Name: margalit
Location: Massachusetts, United States Professional writer, educational advocate, opinionated ultra liberal mother of 18 year old twins, living life in the slow lane due to hypertrophic cardiomyopathy, congestive heart failure, and diabetes.

email: margalitc at yahoo dot com

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Monday, November 14, 2005

The December Dilemna comes earlier and earlier

It used to be, in the more civilized days of yore, that Christmas revelry was confined to that period between Thanksgiving and New Years Day. You would consume vast amounts of turkey and sit in a stupor watching football games as your family argued around you, and then you'd struggle off the couch, put on your coat and drive across the state to get plenty of rest for..... The Day After Thanksgiving Sales. The biggest shopping day of the year. That day when PETA protests fur purchases by marching around downtown department stores, mall parking lots are completely filled up so that even the handicapped spaces are taken, the day when you sharpen up your credit cards and take on the debt of a small Caribbean nation. We all knew that this time period was hell, but you got through it. As a Jew, I've always stayed completely out of stores except for the grocery, from Thanksgiving to New Years Day. There was little reason for me to shop anyhow, since we're not the kind of Jewish family that makes Chanukah into the "Jewish Christmas". My kids get small Chanukah presents, but nothing like Christmas at all.

As a Jew, I wasn't that happy that an essentially one day holiday took up more than a month on the shopping calendar, but you can't fight city hall on this one. However, Christmas now begins the day after Halloween, and people are already bragging about how their shopping is almost all done, and have planned their holiday down to what they're planning to eat at every meal. Sorry folks, but this is ridiculous. Christmas is a religious holiday that lasts all of 24 hours. Yes, it's a big one on the Christian calendar, but it isn't a secular holiday, it's all about the birth of the Christian version of the Messiah. That gifts are exchanged is a nice practice. We all love gifts, don't we? But to take over an entire culture for 2 full months out of the calendar year for this one 24 hour period is really overdoing it, doncha think? I do understand that this is the retailer's choice, but my feeling is, if you didn't shop for Christmas items until after Thanksgiving, maybe this would all be dialed back.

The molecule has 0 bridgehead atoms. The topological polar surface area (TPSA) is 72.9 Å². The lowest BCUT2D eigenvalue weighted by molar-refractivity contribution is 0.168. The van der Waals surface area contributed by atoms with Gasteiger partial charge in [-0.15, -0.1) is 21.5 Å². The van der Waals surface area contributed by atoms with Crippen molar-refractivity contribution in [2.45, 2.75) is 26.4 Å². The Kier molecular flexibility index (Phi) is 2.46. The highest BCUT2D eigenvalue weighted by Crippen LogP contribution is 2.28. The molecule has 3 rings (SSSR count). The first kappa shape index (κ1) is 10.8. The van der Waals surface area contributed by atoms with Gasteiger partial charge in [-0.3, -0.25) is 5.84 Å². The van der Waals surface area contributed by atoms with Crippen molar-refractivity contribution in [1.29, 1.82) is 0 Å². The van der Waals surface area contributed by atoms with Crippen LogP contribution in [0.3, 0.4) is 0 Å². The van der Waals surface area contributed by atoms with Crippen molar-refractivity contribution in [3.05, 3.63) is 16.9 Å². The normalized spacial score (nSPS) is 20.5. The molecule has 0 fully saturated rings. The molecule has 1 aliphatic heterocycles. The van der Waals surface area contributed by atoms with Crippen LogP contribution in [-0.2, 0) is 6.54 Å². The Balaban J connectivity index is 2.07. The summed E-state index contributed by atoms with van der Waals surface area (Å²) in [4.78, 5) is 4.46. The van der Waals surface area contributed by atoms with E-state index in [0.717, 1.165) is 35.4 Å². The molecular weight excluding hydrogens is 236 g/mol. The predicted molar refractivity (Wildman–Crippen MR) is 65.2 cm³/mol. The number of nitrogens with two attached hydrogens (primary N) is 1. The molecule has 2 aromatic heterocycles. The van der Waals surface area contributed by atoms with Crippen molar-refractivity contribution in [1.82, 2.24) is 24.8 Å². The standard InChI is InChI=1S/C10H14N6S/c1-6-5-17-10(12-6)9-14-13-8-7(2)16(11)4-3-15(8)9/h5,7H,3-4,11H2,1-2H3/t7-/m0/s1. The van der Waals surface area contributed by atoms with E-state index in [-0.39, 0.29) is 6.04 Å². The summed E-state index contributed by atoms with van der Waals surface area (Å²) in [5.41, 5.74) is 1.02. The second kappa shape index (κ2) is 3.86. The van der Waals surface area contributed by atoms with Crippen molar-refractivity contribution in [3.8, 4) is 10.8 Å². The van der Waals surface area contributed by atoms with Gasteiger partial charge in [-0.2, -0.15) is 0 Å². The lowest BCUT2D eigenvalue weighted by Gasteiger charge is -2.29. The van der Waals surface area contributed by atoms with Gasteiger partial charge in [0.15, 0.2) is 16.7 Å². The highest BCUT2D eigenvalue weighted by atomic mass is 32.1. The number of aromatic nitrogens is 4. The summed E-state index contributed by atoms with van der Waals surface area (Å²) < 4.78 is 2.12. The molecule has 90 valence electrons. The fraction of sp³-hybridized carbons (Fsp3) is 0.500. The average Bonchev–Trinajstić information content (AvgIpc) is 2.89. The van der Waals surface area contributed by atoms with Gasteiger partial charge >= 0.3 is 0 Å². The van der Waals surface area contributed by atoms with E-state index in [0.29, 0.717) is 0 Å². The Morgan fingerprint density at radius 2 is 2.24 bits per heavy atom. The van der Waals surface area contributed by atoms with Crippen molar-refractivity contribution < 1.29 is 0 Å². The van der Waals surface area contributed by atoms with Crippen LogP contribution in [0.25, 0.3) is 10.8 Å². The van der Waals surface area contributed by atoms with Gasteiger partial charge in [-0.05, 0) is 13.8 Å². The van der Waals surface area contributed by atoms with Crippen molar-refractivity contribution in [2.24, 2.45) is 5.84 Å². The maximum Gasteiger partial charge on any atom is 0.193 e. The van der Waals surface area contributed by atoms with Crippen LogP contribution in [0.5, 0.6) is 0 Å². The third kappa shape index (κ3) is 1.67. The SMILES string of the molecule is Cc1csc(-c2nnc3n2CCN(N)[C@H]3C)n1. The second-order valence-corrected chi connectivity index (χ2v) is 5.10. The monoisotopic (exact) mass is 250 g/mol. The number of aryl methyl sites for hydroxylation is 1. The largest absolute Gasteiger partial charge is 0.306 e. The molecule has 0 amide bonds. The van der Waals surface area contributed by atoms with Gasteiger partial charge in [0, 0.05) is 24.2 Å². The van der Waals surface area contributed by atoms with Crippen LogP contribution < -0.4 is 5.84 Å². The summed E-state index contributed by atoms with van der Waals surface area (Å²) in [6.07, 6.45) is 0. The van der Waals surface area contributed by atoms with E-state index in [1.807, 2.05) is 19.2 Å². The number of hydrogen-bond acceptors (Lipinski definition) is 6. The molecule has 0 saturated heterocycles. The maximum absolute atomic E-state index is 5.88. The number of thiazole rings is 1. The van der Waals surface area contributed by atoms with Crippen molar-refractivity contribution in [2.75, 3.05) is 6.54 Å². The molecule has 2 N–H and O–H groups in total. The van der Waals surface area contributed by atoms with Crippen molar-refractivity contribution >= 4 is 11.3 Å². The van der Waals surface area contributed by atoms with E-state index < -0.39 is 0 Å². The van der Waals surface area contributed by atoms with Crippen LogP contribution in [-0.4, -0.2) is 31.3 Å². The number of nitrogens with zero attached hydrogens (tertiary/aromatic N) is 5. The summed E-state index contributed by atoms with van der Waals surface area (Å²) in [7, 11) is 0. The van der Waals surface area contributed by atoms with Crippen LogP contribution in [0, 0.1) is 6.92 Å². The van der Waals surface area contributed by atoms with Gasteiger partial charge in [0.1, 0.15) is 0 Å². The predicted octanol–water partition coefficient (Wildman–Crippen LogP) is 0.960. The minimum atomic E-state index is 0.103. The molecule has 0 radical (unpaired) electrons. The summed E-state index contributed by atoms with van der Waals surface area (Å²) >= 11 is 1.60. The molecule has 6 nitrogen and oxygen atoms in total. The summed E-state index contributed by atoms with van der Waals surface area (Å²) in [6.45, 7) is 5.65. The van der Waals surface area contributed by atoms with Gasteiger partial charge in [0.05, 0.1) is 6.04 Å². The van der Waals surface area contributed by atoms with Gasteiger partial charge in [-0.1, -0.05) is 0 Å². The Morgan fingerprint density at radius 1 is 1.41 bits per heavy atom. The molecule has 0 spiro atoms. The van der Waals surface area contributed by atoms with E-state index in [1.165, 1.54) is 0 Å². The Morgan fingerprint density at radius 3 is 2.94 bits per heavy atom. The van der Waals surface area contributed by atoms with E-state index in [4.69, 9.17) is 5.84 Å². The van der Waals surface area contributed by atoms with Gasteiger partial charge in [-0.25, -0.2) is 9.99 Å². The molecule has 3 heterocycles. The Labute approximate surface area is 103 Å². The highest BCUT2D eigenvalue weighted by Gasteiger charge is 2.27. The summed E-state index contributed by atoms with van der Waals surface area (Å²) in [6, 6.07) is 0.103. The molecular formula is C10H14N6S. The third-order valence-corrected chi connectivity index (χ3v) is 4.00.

One year not too long ago, I was in a suburban Filenes the day after Yom Kippur returning something that I had bought the day before Yom Kippur. I believe this was in late September. When I bought the item, the store was completely normal. Two days later, the store was completely overhauled into Santa's Workshop Winter Wonderland. That they decorated the store on Yom Kippur was bad enough, but they did so WEEKS before even Halloween. That's just too ridiculous for words. I found it personally insulting as well.

It's hard to be Jewish this time of year. Fortunately, my family lives in an area where almost half of the population is Jewish and our town doesn't not go overboard at all. Most of the stores barely decorate, and if they do, they're tasteful and not overly Christmassy. You don't hear a lot of Christmas music around here in stores either. I rarely leave my town, especially this time of year. I'm not continually assaulted with the "Merry Christmas!" salutation, it's more like "Happy Holidays" around here. People don't usually ask my kids what they want for Christmas, or what Santa's going to be bringing them. We're pretty sensitive around here, but surrounding us on all sides are hordes of Bostonians who aren't that accomodating. It's better not to leave town but heck, I didn't expect to have to spend months holed up. I want things back to the old days when Christmas started right after Thanksgiving. Isn't that enough time?
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Blogger Cattiva said...

You know what? Even as a Christian, this holiday has become a commercial nightmare. I have been appalled that the stores start their Christmas displays before Halloween has even passed.

I am with you - I wish the marketing juggernaut would at least wait until Thanksgiving is older. *sigh*

14/11/05 11:59 PM  
Blogger Celena said...